Red. The color of blood and of North Carolina’s rich clay soil. The powerful color of the clay comes from the iron oxide mineral, hematite, stemming from the Greek word for blood, haima.
Born on November 28th, 1907, in Charlotte, North Carolina, Charles Henry Alston spent his early childhood with his grandmother, learning the process of extracting the pure red clay from the earth, creating sculptures of animals, human figures, and one of North Carolina itself.
“I’d get buckets of [clay] and put it through strainers and make things out of it. I think that’s the first art experience I remember, making things […] I made a head of Abraham Lincoln. And I even got ambitious enough to try a nude figure… I almost got a severe whipping out of that because at one point I got stuck on the exact formation of a woman’s breast and I asked my aunt to let me see her breast.”
Like the iron that facilitates our blood flow and gives the clay its reddish hue, Alston’s relationship with his grandmother in conjunction with his exploration of clay nourished his artistic inclinations and stimulated his interest in the human form.
Girl in a Red Dress (1934) by Alston, reminiscent of the work of one of his idols, Modigliani, is said to be based on the glorious jazz singer Bessie Smith. The girl’s long, elegant neck and steady gaze are framed by a white collar and the color red: present in her earrings, her dress, and the reddish hue of her skin.
In 1950, Alston became the very first African American instructor at the Art Students League of New York.
Part of the League’s permanent collection is an abstract image from Alston’s later years, Red, White, and Black (c. 1960). Again, we are confronted with the color red. A shape on the left side of the painting mimics that of a fetus in a womb. His work appears to retain a gentle quality while simultaneously progressing onto a different plane of understanding of form and color.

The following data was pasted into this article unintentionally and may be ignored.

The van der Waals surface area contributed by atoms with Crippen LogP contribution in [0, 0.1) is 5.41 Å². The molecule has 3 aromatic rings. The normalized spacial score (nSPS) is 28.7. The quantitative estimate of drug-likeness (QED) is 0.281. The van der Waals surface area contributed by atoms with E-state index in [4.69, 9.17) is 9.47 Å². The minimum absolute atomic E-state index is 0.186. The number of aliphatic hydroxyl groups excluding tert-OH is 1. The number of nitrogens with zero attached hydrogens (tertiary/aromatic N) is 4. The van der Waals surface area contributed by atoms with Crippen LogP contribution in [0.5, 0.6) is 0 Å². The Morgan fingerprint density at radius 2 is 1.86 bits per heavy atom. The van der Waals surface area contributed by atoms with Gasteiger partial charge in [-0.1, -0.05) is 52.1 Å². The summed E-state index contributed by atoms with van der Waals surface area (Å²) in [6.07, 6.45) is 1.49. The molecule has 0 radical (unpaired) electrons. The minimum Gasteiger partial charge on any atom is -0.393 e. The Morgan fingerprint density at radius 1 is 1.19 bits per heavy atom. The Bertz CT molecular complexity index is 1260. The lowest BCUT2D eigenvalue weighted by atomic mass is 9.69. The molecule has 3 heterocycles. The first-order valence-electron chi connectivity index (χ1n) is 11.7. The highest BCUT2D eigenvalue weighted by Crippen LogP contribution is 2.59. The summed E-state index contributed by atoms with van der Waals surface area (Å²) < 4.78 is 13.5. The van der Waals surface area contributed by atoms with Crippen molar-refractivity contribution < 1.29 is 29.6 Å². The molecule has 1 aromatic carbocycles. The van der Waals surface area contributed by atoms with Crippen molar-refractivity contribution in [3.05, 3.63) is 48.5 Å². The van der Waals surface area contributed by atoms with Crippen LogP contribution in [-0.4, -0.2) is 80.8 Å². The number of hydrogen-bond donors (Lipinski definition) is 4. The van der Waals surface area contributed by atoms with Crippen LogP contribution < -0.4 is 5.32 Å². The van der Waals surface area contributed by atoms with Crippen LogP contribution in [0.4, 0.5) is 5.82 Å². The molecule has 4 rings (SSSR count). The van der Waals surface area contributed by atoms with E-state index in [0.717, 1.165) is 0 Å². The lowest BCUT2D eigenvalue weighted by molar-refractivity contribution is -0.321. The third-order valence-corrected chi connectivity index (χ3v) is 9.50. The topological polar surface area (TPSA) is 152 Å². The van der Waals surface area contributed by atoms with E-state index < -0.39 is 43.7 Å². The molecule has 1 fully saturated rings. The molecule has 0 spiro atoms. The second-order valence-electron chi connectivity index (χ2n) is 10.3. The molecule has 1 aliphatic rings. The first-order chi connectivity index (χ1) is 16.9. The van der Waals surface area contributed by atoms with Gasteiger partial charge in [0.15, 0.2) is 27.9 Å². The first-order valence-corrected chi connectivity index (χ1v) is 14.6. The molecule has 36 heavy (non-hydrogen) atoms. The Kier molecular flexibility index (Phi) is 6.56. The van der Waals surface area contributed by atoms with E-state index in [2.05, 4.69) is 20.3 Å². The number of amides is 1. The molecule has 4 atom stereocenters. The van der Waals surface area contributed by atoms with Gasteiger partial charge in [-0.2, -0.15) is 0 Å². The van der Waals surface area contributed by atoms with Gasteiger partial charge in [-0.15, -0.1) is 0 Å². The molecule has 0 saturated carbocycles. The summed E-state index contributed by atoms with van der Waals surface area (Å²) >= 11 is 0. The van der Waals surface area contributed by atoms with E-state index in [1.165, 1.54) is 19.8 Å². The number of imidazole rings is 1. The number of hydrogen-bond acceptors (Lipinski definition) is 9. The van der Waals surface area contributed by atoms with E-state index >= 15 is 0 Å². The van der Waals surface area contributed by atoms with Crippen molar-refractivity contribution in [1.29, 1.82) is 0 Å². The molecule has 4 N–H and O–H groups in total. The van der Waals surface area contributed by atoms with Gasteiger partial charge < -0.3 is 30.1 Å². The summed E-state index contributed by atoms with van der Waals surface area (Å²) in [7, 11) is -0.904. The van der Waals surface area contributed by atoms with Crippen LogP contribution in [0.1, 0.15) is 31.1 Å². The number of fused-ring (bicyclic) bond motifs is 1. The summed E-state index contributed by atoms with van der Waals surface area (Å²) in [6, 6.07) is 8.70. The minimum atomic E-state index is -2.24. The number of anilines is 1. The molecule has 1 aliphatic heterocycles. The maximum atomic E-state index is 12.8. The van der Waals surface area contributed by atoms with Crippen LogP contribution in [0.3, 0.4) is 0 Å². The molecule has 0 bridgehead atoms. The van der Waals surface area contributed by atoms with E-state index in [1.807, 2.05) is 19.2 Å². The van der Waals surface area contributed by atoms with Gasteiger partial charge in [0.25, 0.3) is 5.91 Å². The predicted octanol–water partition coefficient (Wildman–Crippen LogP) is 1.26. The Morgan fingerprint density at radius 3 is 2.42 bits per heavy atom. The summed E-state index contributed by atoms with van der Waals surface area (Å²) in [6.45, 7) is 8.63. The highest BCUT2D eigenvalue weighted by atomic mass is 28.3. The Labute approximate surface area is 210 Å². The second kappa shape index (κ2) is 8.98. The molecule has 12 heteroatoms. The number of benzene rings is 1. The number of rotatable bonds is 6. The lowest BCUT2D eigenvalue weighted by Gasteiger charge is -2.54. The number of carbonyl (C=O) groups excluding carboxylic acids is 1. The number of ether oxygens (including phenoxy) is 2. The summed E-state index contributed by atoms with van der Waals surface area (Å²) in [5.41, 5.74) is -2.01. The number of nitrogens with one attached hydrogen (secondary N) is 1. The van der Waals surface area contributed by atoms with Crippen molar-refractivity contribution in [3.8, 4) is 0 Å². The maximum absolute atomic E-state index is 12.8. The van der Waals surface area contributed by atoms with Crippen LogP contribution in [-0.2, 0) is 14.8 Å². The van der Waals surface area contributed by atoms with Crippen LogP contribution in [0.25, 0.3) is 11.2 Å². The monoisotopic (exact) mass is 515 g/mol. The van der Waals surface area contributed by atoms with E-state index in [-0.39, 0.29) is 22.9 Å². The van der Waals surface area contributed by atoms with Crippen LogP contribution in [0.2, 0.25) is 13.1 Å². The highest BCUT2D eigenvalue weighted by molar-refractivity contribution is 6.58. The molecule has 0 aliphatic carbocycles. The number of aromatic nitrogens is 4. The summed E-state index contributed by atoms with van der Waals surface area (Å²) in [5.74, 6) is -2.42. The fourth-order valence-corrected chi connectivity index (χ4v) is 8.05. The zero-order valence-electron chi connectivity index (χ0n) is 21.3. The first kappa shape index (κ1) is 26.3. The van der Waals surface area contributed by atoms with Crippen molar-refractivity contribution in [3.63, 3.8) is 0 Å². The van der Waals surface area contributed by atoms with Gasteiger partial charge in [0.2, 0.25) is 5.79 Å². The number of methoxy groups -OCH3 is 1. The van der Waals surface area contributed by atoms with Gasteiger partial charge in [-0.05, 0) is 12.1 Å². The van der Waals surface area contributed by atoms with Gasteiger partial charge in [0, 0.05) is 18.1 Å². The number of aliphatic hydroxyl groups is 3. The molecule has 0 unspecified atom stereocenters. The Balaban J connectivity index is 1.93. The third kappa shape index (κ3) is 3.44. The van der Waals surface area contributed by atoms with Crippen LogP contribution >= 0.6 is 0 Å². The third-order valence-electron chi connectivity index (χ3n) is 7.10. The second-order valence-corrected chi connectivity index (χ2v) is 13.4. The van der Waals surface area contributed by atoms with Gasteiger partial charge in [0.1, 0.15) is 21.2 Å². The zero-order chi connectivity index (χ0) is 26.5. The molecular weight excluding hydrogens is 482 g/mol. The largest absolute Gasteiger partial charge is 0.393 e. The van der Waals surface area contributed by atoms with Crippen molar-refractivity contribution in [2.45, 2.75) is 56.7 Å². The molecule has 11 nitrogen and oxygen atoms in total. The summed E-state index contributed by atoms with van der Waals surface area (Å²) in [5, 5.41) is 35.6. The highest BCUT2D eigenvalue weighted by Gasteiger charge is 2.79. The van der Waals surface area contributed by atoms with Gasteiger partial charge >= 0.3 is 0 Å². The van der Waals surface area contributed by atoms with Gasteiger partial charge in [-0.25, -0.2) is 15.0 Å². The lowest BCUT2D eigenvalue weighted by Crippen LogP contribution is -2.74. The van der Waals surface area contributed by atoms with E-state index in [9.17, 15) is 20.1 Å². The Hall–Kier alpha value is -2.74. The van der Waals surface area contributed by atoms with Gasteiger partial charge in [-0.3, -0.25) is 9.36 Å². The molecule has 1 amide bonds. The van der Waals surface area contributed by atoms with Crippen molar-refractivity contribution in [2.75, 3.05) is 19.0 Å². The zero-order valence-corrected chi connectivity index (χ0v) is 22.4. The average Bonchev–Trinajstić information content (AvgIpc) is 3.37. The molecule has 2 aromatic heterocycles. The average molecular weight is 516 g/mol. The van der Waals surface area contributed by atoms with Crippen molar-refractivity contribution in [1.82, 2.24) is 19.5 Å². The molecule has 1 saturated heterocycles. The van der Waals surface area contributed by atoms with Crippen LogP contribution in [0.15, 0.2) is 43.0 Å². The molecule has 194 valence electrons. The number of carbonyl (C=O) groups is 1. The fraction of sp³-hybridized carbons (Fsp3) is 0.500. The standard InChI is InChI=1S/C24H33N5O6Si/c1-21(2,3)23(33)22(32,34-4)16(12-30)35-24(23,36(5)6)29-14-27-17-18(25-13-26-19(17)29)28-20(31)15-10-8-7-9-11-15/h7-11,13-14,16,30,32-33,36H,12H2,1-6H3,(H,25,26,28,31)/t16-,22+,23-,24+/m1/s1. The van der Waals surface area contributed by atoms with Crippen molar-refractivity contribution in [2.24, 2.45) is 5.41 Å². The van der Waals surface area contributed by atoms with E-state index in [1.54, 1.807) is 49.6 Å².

Located at the base of the spine, the root chakra is also associated with the color red. Symbolizing our basic survival needs and stability, this chakra is often defined by our upbringing, our family. Alston’s family pursued their own individual artistic endeavors. His mother, Anne Elizabeth, was an embroiderer and painted in her old age. His father, who gave Alston the nickname “Spinky”, was a minister who channeled his creative energy into writing and was said to have courted Anne Elizabeth by illustrating love letters for her. One of Alston’s five siblings, Wendell, had a talent for drawing cars and trains, which Alston admired and frequently copied.
Alston’s father, Reverend Primus Priss, was born into slavery in December of 1856 in Chatham County, North Carolina. Alston drew on the experiences of his father to illustrate the first edition of The Delta Wedding (1946) by Eudora Welty. The plum book cover is decorated with tiny white flowers and at its center is the distant view of a plantation, ornately framed. In his illustrated map, Alston shines a light on the hands behind the production of the work; the black laborers are seen working in the field, while the Fairchilds, the white owners of the plantation, are jovial and dancing next to the main house. There is tension here between the wedding celebration and those who have made the event possible. Alston combines his artistic talent and his ancestral knowledge to bring to light the labor (as well as racial) divide.